According to Abridgements of Specifications relating to Hinges, Hinge Joints, and Door Springs: A. D. 1775-1866, Parts 1775-1866, bottom of page 3 it clearly states A. D. 1790, April 13, - No 1742. Downer, Henry, - (is recognised for) "A spring for the purpose of shutting a door"
In the same pamphlet/booklet on page 9 is reference to Joseph Smith, A. D. 1814, July 16, - No 3822. SMITH, Joseph, - "Spring hinges for doors and gates." From the description of the patent I believe this is the Smith of Smith and Turner fame.
A.D. 1814, July 16.— N° 3822. SMITH, Joseph. — " Spring hinges for doors and gates." A brass shoe, fixed on the bottom of the door, has a centre pin or pivot which passes through a fixed brass plate and is stepped into a socket. A lever, carried by the pivot (the pivot lever) and fixed to it, is furnished with a collar (or brass roller) which is between two levers on two different but concentric fulcra. The upper lever is fixed to a spindle connected with the interior of a spiral spring ; the under lever has its fulcrum on a collar con- nected with the spring box of the said spring. A fixed angular piece, in which is inserted a screw, regulates the distance of the upper and under levers when they are at rest. This invention is adapted for doors that open either one or both ways ; when the door opens to the right, the upper lever is forced back by the pivot lever, and " when opened to its extent, becomes light and easy in consequence of the spring having lost a great portion of its power, by means of the brass roller " <( having passed nearly to " the end " of the upper lever, thus, by the door opening, the pivot lever " obtains great power over the spring, and as the door *' closes, the spring regains its former strength." When the door is opened to the left, the pivot lever forces back the under lever, and the operation has the same effect as before described. A couple of toothed wheels, eccentrically pivoted, may be used instead of the upper and under levers. In fixing the door, an upper centre pin or pivot is fitted to the top of the door vertically over the pivot connected with the said brass shoe. [Printed, 6d. Drawing.]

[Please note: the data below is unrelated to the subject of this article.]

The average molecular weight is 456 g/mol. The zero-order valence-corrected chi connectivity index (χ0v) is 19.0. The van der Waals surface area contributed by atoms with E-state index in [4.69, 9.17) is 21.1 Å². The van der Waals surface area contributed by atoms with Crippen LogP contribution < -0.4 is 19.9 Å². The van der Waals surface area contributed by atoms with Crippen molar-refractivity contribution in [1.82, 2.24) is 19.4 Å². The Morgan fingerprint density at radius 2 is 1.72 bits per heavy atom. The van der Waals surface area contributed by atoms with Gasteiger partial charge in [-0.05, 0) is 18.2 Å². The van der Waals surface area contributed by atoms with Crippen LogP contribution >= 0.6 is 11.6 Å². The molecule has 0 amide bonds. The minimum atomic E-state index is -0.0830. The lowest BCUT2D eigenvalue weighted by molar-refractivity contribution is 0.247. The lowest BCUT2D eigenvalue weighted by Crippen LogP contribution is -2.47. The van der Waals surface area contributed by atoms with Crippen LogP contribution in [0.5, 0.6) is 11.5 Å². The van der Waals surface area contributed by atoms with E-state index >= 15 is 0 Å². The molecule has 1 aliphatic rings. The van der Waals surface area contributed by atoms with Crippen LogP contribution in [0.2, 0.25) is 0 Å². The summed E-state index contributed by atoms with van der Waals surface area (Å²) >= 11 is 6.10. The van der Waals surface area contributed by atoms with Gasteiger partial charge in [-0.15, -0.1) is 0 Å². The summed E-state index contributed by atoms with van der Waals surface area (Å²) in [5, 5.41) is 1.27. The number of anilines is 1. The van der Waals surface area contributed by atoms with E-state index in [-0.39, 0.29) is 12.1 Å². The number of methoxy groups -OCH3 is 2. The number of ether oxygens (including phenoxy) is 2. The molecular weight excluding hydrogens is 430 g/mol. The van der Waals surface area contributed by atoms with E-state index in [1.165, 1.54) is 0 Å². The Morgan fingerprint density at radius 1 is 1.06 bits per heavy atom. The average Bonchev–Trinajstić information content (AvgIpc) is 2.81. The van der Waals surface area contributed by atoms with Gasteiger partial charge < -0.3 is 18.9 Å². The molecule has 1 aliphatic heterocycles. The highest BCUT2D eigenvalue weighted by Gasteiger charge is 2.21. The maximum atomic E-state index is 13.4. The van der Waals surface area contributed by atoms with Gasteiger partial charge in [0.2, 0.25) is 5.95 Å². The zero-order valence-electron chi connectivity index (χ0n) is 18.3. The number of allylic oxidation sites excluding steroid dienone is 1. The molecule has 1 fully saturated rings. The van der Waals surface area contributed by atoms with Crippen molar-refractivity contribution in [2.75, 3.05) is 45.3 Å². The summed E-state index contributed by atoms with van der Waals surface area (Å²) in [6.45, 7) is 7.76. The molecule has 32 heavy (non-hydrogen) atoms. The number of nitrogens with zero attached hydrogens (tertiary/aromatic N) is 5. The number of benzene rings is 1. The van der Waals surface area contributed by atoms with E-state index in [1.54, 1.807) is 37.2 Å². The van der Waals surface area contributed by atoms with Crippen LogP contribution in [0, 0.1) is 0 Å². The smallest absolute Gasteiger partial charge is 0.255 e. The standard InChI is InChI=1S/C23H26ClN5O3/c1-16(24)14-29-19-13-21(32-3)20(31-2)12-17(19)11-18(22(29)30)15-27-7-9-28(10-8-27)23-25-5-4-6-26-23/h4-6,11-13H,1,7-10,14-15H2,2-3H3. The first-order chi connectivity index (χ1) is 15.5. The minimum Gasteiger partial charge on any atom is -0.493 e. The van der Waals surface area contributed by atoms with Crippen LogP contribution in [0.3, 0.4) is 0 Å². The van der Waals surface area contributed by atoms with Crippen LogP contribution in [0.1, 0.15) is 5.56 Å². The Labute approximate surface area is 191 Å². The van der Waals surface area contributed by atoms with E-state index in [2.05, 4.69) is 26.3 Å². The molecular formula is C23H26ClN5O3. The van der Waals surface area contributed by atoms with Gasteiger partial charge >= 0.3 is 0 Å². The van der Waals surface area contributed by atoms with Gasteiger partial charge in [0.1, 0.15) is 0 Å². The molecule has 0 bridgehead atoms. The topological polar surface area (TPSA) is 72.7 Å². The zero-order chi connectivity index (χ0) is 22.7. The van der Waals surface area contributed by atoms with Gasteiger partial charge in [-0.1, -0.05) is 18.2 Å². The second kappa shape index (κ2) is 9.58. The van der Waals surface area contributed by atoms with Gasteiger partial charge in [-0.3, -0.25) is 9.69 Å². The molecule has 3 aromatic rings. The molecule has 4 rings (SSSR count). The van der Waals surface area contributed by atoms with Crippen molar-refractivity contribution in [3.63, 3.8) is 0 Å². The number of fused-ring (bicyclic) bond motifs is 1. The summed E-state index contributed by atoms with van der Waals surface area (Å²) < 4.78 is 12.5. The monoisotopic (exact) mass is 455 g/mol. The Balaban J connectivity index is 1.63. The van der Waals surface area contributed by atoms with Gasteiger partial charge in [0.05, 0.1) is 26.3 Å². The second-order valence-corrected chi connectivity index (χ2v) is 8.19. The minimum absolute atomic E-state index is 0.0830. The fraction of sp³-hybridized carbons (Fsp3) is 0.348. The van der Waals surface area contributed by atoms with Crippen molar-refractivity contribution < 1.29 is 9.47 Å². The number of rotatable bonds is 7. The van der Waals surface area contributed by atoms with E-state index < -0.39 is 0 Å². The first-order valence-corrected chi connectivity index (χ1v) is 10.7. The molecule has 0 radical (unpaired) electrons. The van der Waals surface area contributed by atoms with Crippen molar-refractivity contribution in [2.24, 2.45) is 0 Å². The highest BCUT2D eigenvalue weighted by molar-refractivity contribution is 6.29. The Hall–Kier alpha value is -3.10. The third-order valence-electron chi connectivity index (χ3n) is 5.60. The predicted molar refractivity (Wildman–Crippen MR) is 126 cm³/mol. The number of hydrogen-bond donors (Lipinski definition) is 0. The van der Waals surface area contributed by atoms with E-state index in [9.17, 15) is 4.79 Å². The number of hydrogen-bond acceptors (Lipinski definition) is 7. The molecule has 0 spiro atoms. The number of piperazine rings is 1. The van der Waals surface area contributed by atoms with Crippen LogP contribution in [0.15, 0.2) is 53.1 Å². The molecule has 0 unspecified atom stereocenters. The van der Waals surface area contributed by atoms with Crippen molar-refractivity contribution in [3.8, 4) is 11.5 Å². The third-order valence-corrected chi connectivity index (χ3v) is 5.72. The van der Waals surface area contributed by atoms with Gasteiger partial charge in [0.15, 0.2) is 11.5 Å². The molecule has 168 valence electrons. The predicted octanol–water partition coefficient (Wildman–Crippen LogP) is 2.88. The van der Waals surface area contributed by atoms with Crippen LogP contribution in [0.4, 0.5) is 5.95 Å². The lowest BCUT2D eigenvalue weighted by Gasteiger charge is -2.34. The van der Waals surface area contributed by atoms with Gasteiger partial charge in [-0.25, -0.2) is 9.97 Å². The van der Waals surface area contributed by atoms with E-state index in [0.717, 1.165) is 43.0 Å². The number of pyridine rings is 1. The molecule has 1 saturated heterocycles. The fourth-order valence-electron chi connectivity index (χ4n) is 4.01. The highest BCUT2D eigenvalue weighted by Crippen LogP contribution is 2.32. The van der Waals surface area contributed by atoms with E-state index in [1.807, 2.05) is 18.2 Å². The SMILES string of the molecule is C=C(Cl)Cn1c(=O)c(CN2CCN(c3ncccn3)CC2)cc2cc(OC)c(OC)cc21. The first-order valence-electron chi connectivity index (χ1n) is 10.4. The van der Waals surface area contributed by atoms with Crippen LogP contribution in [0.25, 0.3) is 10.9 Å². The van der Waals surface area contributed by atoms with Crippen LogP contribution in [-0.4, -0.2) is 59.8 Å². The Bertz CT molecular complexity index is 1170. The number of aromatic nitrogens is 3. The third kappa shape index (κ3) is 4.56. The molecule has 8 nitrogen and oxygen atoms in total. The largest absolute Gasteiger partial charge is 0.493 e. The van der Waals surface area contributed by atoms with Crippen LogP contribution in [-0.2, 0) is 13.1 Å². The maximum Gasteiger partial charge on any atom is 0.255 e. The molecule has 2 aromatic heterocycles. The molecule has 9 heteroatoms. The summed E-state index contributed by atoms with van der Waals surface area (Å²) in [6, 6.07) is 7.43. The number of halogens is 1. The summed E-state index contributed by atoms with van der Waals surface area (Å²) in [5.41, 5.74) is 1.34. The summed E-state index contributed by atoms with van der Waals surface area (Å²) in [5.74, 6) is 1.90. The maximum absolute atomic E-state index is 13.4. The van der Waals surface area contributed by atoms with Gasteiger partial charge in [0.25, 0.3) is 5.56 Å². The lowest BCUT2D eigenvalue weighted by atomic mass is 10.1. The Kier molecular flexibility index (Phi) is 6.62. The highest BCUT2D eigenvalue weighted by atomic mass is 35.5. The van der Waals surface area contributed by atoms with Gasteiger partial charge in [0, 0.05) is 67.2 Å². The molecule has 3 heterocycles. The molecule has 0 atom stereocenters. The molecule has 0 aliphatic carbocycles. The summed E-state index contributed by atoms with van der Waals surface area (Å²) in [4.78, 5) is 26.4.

Graces Guide appears to confirm my suspicions by the 1814 date as can be seen below although the advert from the site however does state they were established in 1799.
We also have further reference from Graces Guide and the name John Smith and a date of 1760:
of Abbey Works, Weedon Road, Northampton
1760 Company established previous to this by John Smith (records go back no further).
By 1878 Messrs. Archibald Smith and Co., hydraulic and general engineers, were in Leicester Square, London.
1880 A new factory was built at Battersea to meet the expansion of the business, and the firm's name was altered to Archibald Smith and Stevens."
So from three different sources we have the names Archibald Smith, John Smith, William Smith and the dates of 1760 and 1770 plus a number of references to a door spring invention that established the company, along with hoist manufacture.
For those interested it is therefore reasonable to assume that
1. Despite the patent of Henry Downer (1790) the first device to close a door by way of a spring/spring device is more than likely attributable to the Smith line (20 to 30 years before Downers patent), later to become Smith, Major, Stevens.
2. "Smith" of Smith and Turner is not the same Smith as the Smith, Major, Stevens line.
3. Despite their claims (unless you want to play with definitions) Smith and Turner were not the first to manufacture/produce/invent a door spring (their earliest reference only goes back as far as 1799 and in all likely hood should be 1814, either nine or twenty four years after Downer and as said possibly as many as fifty four years after Smith).
4. More investigation is needed.
I hope you find this blog post interesting and please feel free to comment.